The numerical data indicative of the Cartesian coordinates for the at least three elements in each element group are then converted by the at least one processor 104 to numerical data indicative of a locally-referenced coordinate system where a first element in each element group is locally referenced to every other element included in the element group. Each of the number of coordinate data lists 170 is thus transformed into locally-referenced coordinate data list.

The numerical values in each of the number of locally-referenced coordinate data lists may be optionally sorted by the at least one processor 104 to provide a number of ordered, locally-referenced, coordinate data lists. Each of the number of locally referenced coordinate data lists is compared against a locally referenced reference data list 320. In at least some instances, the numerical data contained in the locally-referenced reference data list 320 may also be sorted. The locally-referenced coordinate data lists and locally-referenced reference data list 320 advantageously further reduce the search requirement since only a single search is needed to identify reference elements corresponding to all of the elements in an element group. The spatial shift between the elements in the acquired element pattern 130 and the reference element pattern 140 may be used to determine a distance from the projection device 108 generating the element pattern 130 to each of the respective elements. The determined distance to each element in the element pattern can be used to determine the volume dimension of objects 150 placed in the three-dimensional space 120. The comparison of numerical data in the locally-referenced coordinate data list with numerical data in the locally-referenced reference data list 320 further reduces the computing overhead requirements when compared to graphical search techniques, advantageously permitting the use of the volume dimensioning system 100 on portable electronic devices having limited computing resources. The method commences at 702.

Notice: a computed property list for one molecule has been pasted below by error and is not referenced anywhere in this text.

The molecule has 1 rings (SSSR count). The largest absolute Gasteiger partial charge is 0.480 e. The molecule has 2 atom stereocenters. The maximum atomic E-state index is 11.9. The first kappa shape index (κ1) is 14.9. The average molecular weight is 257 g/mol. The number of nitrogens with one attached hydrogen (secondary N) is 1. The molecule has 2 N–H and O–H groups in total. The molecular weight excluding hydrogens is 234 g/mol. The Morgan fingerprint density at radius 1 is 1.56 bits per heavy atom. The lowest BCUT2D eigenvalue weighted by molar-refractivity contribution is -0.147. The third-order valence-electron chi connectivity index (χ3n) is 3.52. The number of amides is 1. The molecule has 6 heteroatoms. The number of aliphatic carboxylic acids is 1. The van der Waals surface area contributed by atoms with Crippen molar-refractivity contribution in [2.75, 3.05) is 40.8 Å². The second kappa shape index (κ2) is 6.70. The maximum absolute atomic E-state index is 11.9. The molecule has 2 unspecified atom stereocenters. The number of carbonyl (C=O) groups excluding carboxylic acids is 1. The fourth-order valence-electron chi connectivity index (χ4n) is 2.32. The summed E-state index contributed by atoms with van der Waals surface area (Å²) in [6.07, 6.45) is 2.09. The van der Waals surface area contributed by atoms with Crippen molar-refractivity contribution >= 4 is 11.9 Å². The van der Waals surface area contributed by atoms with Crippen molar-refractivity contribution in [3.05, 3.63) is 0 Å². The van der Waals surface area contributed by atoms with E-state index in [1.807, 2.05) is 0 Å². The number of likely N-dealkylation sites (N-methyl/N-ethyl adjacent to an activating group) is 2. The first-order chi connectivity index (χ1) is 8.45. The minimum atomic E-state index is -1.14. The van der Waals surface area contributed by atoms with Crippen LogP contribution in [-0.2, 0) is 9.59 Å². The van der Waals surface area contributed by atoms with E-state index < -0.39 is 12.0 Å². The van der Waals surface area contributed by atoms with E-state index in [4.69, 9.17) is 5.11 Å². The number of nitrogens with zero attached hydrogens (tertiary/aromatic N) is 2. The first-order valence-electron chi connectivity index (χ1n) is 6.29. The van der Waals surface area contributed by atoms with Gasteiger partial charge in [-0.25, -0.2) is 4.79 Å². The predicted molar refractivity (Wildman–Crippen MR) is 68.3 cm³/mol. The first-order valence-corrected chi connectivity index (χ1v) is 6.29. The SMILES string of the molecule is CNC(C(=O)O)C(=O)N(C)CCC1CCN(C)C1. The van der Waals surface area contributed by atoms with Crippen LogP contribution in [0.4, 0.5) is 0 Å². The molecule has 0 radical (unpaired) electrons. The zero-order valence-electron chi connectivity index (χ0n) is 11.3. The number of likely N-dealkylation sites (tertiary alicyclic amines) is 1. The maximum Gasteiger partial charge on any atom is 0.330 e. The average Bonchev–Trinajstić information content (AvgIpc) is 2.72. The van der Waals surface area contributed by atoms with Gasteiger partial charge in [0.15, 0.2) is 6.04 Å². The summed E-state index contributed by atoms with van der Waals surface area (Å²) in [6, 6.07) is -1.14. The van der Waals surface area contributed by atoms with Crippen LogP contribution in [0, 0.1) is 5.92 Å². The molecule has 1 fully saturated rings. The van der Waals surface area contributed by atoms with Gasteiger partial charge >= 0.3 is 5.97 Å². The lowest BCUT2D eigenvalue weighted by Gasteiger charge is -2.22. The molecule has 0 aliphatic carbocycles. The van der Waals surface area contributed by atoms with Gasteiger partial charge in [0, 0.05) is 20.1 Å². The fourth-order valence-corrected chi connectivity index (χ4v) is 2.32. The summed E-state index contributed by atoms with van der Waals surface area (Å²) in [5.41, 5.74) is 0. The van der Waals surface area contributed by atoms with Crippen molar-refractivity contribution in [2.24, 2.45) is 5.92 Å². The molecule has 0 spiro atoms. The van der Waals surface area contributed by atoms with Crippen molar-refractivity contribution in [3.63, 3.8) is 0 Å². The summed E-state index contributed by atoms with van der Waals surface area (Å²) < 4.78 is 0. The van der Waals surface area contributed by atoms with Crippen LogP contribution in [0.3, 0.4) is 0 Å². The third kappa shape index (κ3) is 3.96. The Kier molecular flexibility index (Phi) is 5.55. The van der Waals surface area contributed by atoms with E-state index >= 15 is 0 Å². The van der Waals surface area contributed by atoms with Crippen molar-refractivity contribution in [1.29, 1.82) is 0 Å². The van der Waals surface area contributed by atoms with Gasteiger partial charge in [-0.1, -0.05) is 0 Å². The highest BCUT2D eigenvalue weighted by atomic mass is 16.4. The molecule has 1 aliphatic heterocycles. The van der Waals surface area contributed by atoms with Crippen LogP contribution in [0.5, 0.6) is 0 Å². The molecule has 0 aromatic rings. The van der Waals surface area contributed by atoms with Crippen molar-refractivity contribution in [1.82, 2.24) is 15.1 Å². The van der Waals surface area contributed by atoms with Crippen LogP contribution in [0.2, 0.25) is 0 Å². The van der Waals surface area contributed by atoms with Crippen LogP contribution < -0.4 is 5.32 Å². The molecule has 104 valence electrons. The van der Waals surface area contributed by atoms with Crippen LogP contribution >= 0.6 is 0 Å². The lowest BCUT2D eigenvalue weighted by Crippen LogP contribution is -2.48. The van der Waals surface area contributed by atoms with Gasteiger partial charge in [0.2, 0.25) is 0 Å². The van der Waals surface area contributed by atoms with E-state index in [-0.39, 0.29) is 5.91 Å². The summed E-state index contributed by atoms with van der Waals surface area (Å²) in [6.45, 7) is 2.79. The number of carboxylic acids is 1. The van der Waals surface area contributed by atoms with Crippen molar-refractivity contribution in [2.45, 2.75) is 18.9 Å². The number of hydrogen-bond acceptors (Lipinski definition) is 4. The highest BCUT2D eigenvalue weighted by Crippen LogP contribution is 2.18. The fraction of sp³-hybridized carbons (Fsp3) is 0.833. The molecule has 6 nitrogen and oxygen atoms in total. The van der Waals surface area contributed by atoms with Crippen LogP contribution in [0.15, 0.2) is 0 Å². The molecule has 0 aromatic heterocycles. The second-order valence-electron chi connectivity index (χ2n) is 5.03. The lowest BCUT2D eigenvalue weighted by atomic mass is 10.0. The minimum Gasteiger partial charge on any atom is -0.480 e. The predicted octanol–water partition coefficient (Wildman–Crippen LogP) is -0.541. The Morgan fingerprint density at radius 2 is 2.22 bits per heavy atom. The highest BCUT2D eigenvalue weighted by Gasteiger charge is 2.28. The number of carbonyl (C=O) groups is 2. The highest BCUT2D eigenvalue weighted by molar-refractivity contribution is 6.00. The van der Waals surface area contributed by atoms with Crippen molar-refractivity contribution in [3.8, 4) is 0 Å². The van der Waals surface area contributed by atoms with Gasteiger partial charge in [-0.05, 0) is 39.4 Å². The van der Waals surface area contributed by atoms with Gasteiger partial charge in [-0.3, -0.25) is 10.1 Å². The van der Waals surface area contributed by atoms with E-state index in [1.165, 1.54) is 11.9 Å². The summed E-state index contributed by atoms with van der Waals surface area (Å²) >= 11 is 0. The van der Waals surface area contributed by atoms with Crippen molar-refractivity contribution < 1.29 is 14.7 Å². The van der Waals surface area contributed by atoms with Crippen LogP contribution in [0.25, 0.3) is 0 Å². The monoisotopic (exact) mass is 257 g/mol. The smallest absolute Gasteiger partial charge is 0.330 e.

At 704, responsive to receiving image data from the image acquisition device 102, the at least one processor 104 can extract data representative of each element in at least a portion of the element pattern 130 from the image data. The at least one processor 104 can further determine numerical values corresponding to the Cartesian coordinates of each element in the element pattern 130 from the data representative of each element extracted from the acquired image data.

At 706, the at least one processor 104 generates a number of coordinate data lists 170. Each of the coordinate data lists 170 can include numerical data indicative of the Cartesian coordinate locations corresponding to an element group including at least three elements in the element pattern 130. The elements included in each element group may be manually determined by the system user or autonomously determined by the at least one processor 104. In at least some instances, some or all of the element groups may correspond to manually or autonomously identified points of interest within the acquired image data.

At 708, the at least one processor 104 can convert the numerical data indicative of Cartesian coordinate locations for each of the elements included in the coordinate data list 170 associated with each element group to numerical data indicative of a locally-referenced coordinates for each of the elements included in the coordinate data list 170 associated with each element group. In at least one instance, a first element in each element group may be identified by the at least one processor 104 and each subsequent element included in the element group may be locally referenced to the identified first element using Polar coordinates (e.g., an angle and distance between the elements).